Videomaker – Learn video production and editing, camera reviews › Forums › Technique › Miscellaneous Techniques › Help! I’m making a documentary and need help. › Hi, My choice would be the
My choice would be the Sony VX2100, over my PD170, lighter by some. Do not take a delicate camera. Whatever you get,give it a good workoutbefore you head for the airport. For the VX2100, 3 batteries guarantee 20 hours; and 6 batteries for 40 hours is no big deal. I have done remote shooting in third world countries, relying on battery power and it’s cool.
One company says the average porter tip is $125; consider $200 if you give the porter an extra 20 pounds to carry. They are already carrying a lot of stuff dedicated to the success of your personal experience.
For sound, I think I would bring a couple good lavs along, with maybe a 20 foot cable (at least 10), plus the converter cable to input to your cam (if non XLR input like the VX).
Bring extra ND filters. You will be cleaning them off a lot. Better to be cleaning off your filters (and toss them when they get scratched), then to be rubbing your lens like crazy. BTW the extended hood on the normal lens of the VX2100 provides extra lens protection.
Must admit you got me started doing research about Kili climbs. Am envious. Prices vary a lot, like by $3-4K,based on the company. (For a flight in from Arusha and the ground part.) The most expensive ones claim success rates of90% plus (getting to the top). Cheaper ones (shorter trips with less acclimatization) can be around 50%.
You will be tired as hell andbreathless with every stepas you get close to the top. I’d have a strap for your cam. (I can’t remember the last time Iused a strap with a cam…) You don’t want to drop your cam as you are concentrating on taking your next exhausted step as you get closer and closer.
It can rain without warning lower down;always have a large zip bag handyto protect your cam. (How are HD cams in moisture ???)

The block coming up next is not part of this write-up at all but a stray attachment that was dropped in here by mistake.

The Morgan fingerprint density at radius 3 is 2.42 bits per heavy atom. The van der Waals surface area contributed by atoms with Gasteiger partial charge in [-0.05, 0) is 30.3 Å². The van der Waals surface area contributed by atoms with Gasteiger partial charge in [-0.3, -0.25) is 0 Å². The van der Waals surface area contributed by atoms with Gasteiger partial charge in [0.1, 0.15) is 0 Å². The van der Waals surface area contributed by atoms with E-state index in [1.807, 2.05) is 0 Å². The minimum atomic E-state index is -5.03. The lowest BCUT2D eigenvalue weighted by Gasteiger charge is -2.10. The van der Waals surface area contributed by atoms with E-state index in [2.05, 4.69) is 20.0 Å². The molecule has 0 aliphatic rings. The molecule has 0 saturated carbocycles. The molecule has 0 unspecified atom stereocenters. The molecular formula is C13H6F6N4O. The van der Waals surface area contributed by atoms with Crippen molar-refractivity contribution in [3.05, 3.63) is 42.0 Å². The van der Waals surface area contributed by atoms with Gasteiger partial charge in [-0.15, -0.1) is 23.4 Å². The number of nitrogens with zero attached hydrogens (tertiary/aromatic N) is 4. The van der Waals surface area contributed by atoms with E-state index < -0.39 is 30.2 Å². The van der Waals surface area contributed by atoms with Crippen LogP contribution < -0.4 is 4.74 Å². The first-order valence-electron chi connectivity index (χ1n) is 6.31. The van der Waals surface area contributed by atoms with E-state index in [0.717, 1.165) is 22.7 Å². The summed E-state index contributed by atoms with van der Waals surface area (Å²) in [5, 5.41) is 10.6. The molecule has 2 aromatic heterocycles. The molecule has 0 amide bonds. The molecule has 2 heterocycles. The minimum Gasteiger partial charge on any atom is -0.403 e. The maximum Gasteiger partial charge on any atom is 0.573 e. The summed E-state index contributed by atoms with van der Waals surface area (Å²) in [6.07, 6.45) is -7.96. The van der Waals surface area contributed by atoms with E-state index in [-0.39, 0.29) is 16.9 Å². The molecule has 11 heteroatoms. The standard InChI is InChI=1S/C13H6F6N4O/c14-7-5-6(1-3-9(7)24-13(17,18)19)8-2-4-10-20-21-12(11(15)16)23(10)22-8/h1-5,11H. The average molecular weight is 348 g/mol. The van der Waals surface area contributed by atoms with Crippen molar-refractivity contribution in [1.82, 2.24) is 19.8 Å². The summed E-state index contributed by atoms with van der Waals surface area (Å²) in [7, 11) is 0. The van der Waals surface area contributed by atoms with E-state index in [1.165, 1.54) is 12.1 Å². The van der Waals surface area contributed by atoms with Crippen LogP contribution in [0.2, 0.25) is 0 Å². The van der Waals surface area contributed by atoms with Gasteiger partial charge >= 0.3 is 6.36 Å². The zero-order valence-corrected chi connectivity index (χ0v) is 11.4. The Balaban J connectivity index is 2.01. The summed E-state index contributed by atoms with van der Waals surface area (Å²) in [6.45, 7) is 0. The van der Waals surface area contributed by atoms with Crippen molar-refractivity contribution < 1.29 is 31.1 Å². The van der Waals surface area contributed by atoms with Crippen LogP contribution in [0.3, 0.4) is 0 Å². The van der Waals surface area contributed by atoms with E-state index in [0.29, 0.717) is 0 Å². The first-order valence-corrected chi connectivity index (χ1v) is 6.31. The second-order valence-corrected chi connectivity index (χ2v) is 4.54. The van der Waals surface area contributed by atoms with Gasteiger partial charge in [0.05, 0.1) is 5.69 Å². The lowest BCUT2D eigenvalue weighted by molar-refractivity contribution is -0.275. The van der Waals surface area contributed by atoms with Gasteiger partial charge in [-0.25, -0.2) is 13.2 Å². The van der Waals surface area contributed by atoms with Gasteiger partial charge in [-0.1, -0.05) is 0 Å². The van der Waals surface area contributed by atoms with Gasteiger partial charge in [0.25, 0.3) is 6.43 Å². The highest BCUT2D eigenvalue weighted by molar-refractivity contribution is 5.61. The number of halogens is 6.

I haven’t done Kili, butI have done Kinabalu (Borneo) andDenali(Alaska). Be aware that in snowy/glacier areas, with the sun overhead, flip out LCDson most cams are useless. You will be using your eyecup. Be prepared for that.If I ever return to the glaciers of Denali (McKinley), I will haveplastic picnic plates to place under the feet of my tripod, so that one leg is not always trying to sink lower than the others.
I’d bring a decent digital still camera for quick shots when something happens. I think a still of the toilet tent would be more tasteful than a video clip, although a succession of your climbing-mates as they stumble out of the can after dealing with the big D might be fun to watch (several years) later.
During your recovery phase, back at sea level, if you have the time, I’d recommend checking out some craft shops in Darwhere members of the Makonde tribe are applying their amazing skill in carving”family trees” and other traditional subjects out of massive tree trunks. Many years ago, I amassed an amazing collection of carvings in exchange for Timex watches which I had brought from the States; the watcheswere considered highly desirable at the time by the Makonde.
Have a great trip. Come back healthy. Hope to see your work someday.
REGARDS … Thom